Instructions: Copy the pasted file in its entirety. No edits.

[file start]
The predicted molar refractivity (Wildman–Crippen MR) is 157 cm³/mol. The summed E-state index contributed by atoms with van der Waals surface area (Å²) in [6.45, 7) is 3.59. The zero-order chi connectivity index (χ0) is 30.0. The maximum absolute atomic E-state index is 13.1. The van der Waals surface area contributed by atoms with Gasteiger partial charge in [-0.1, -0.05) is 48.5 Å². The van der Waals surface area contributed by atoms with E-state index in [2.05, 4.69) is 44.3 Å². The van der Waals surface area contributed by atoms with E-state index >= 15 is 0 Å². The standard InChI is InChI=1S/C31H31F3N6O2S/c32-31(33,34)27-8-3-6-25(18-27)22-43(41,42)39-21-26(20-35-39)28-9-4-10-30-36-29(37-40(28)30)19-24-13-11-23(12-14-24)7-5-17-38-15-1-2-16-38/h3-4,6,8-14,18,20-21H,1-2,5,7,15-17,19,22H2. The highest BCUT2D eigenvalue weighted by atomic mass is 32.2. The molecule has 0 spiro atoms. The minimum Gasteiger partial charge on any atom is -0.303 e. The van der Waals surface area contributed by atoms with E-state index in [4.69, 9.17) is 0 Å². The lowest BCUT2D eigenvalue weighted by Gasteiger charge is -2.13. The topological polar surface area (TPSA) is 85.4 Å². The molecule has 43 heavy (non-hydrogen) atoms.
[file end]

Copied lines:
The predicted molar refractivity (Wildman–Crippen MR) is 157 cm³/mol. The summed E-state index contributed by atoms with van der Waals surface area (Å²) in [6.45, 7) is 3.59. The zero-order chi connectivity index (χ0) is 30.0. The maximum absolute atomic E-state index is 13.1. The van der Waals surface area contributed by atoms with Gasteiger partial charge in [-0.1, -0.05) is 48.5 Å². The van der Waals surface area contributed by atoms with E-state index in [2.05, 4.69) is 44.3 Å². The van der Waals surface area contributed by atoms with E-state index >= 15 is 0 Å². The standard InChI is InChI=1S/C31H31F3N6O2S/c32-31(33,34)27-8-3-6-25(18-27)22-43(41,42)39-21-26(20-35-39)28-9-4-10-30-36-29(37-40(28)30)19-24-13-11-23(12-14-24)7-5-17-38-15-1-2-16-38/h3-4,6,8-14,18,20-21H,1-2,5,7,15-17,19,22H2. The highest BCUT2D eigenvalue weighted by atomic mass is 32.2. The molecule has 0 spiro atoms. The minimum Gasteiger partial charge on any atom is -0.303 e. The van der Waals surface area contributed by atoms with E-state index in [4.69, 9.17) is 0 Å². The lowest BCUT2D eigenvalue weighted by Gasteiger charge is -2.13. The topological polar surface area (TPSA) is 85.4 Å². The molecule has 43 heavy (non-hydrogen) atoms.